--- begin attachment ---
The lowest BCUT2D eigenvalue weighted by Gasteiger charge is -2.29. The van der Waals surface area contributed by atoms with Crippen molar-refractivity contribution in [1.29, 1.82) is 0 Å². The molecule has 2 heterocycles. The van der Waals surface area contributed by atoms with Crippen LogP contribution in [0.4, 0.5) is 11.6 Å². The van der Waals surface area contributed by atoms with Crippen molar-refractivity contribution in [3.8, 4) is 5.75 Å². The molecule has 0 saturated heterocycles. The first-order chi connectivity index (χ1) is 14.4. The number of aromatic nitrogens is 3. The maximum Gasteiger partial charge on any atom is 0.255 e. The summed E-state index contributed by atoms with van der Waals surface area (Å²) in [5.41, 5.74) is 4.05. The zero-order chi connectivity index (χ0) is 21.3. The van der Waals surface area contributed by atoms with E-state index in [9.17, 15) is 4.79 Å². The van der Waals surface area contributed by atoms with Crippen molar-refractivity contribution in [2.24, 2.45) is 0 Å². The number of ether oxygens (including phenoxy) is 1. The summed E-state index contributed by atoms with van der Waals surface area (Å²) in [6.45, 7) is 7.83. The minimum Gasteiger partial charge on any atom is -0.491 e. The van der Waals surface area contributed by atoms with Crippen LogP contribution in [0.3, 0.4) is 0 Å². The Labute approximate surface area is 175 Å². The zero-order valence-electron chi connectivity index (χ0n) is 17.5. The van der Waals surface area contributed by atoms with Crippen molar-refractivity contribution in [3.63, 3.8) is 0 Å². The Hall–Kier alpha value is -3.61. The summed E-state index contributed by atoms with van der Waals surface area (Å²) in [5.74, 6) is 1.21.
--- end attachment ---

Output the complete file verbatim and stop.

The lowest BCUT2D eigenvalue weighted by Gasteiger charge is -2.29. The van der Waals surface area contributed by atoms with Crippen molar-refractivity contribution in [1.29, 1.82) is 0 Å². The molecule has 2 heterocycles. The van der Waals surface area contributed by atoms with Crippen LogP contribution in [0.4, 0.5) is 11.6 Å². The van der Waals surface area contributed by atoms with Crippen molar-refractivity contribution in [3.8, 4) is 5.75 Å². The molecule has 0 saturated heterocycles. The first-order chi connectivity index (χ1) is 14.4. The number of aromatic nitrogens is 3. The maximum Gasteiger partial charge on any atom is 0.255 e. The summed E-state index contributed by atoms with van der Waals surface area (Å²) in [5.41, 5.74) is 4.05. The zero-order chi connectivity index (χ0) is 21.3. The van der Waals surface area contributed by atoms with E-state index in [9.17, 15) is 4.79 Å². The van der Waals surface area contributed by atoms with Crippen molar-refractivity contribution in [2.24, 2.45) is 0 Å². The number of ether oxygens (including phenoxy) is 1. The summed E-state index contributed by atoms with van der Waals surface area (Å²) in [6.45, 7) is 7.83. The minimum Gasteiger partial charge on any atom is -0.491 e. The van der Waals surface area contributed by atoms with Crippen LogP contribution in [0.3, 0.4) is 0 Å². The Labute approximate surface area is 175 Å². The zero-order valence-electron chi connectivity index (χ0n) is 17.5. The van der Waals surface area contributed by atoms with Crippen molar-refractivity contribution in [3.63, 3.8) is 0 Å². The Hall–Kier alpha value is -3.61. The summed E-state index contributed by atoms with van der Waals surface area (Å²) in [5.74, 6) is 1.21.